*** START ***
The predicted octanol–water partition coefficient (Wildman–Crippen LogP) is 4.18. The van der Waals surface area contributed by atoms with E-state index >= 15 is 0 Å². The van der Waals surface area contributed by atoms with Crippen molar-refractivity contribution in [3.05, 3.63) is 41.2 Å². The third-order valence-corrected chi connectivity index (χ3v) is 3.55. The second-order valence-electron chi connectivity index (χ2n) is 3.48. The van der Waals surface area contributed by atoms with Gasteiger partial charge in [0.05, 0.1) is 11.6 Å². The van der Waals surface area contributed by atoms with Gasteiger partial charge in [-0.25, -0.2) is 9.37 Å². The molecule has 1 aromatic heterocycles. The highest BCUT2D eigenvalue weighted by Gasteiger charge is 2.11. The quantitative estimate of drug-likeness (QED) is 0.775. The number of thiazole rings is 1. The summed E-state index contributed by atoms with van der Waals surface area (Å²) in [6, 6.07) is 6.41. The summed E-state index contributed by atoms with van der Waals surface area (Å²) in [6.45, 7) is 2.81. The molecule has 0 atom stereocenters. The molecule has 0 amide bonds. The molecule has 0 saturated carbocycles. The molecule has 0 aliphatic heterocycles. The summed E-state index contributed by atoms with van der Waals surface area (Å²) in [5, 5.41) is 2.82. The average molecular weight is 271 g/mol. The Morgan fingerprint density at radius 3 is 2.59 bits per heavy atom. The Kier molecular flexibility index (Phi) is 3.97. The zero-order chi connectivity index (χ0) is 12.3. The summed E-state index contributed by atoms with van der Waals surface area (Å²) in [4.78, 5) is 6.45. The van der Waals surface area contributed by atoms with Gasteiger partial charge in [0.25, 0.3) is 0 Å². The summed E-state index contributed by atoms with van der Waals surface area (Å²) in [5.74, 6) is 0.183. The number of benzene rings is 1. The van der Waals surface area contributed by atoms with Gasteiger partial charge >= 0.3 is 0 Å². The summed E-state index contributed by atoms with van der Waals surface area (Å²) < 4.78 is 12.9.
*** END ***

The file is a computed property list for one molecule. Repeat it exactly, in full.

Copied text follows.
The predicted octanol–water partition coefficient (Wildman–Crippen LogP) is 4.18. The van der Waals surface area contributed by atoms with E-state index >= 15 is 0 Å². The van der Waals surface area contributed by atoms with Crippen molar-refractivity contribution in [3.05, 3.63) is 41.2 Å². The third-order valence-corrected chi connectivity index (χ3v) is 3.55. The second-order valence-electron chi connectivity index (χ2n) is 3.48. The van der Waals surface area contributed by atoms with Gasteiger partial charge in [0.05, 0.1) is 11.6 Å². The van der Waals surface area contributed by atoms with Gasteiger partial charge in [-0.25, -0.2) is 9.37 Å². The molecule has 1 aromatic heterocycles. The highest BCUT2D eigenvalue weighted by Gasteiger charge is 2.11. The quantitative estimate of drug-likeness (QED) is 0.775. The number of thiazole rings is 1. The summed E-state index contributed by atoms with van der Waals surface area (Å²) in [6, 6.07) is 6.41. The summed E-state index contributed by atoms with van der Waals surface area (Å²) in [6.45, 7) is 2.81. The molecule has 0 atom stereocenters. The molecule has 0 amide bonds. The molecule has 0 saturated carbocycles. The molecule has 0 aliphatic heterocycles. The summed E-state index contributed by atoms with van der Waals surface area (Å²) in [5, 5.41) is 2.82. The average molecular weight is 271 g/mol. The Morgan fingerprint density at radius 3 is 2.59 bits per heavy atom. The Kier molecular flexibility index (Phi) is 3.97. The zero-order chi connectivity index (χ0) is 12.3. The summed E-state index contributed by atoms with van der Waals surface area (Å²) in [4.78, 5) is 6.45. The van der Waals surface area contributed by atoms with Gasteiger partial charge in [0.25, 0.3) is 0 Å². The summed E-state index contributed by atoms with van der Waals surface area (Å²) in [5.74, 6) is 0.183. The number of benzene rings is 1. The van der Waals surface area contributed by atoms with Gasteiger partial charge >= 0.3 is 0 Å². The summed E-state index contributed by atoms with van der Waals surface area (Å²) < 4.78 is 12.9.